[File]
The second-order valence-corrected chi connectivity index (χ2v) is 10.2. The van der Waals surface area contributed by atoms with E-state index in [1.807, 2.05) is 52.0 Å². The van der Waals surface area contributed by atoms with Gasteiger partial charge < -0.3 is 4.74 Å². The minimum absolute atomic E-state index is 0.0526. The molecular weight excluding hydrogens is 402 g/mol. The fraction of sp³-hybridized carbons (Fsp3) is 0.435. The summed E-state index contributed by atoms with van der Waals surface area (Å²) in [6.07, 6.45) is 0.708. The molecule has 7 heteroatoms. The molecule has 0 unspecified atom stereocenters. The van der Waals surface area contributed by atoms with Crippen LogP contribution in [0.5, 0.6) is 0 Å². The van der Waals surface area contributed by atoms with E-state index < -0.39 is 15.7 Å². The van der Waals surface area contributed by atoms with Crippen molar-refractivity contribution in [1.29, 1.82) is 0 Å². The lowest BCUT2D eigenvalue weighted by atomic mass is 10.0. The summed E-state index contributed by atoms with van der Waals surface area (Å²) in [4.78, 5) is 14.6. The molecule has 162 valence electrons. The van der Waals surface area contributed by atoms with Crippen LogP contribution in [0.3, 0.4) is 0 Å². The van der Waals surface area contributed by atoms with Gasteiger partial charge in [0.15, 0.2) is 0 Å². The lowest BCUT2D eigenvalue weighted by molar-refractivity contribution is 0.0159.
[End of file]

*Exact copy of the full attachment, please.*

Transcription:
The second-order valence-corrected chi connectivity index (χ2v) is 10.2. The van der Waals surface area contributed by atoms with E-state index in [1.807, 2.05) is 52.0 Å². The van der Waals surface area contributed by atoms with Gasteiger partial charge < -0.3 is 4.74 Å². The minimum absolute atomic E-state index is 0.0526. The molecular weight excluding hydrogens is 402 g/mol. The fraction of sp³-hybridized carbons (Fsp3) is 0.435. The summed E-state index contributed by atoms with van der Waals surface area (Å²) in [6.07, 6.45) is 0.708. The molecule has 7 heteroatoms. The molecule has 0 unspecified atom stereocenters. The van der Waals surface area contributed by atoms with Crippen LogP contribution in [0.5, 0.6) is 0 Å². The van der Waals surface area contributed by atoms with E-state index < -0.39 is 15.7 Å². The van der Waals surface area contributed by atoms with Crippen molar-refractivity contribution in [1.29, 1.82) is 0 Å². The lowest BCUT2D eigenvalue weighted by atomic mass is 10.0. The summed E-state index contributed by atoms with van der Waals surface area (Å²) in [4.78, 5) is 14.6. The molecule has 162 valence electrons. The van der Waals surface area contributed by atoms with Crippen LogP contribution in [0.3, 0.4) is 0 Å². The van der Waals surface area contributed by atoms with Gasteiger partial charge in [0.15, 0.2) is 0 Å². The lowest BCUT2D eigenvalue weighted by molar-refractivity contribution is 0.0159.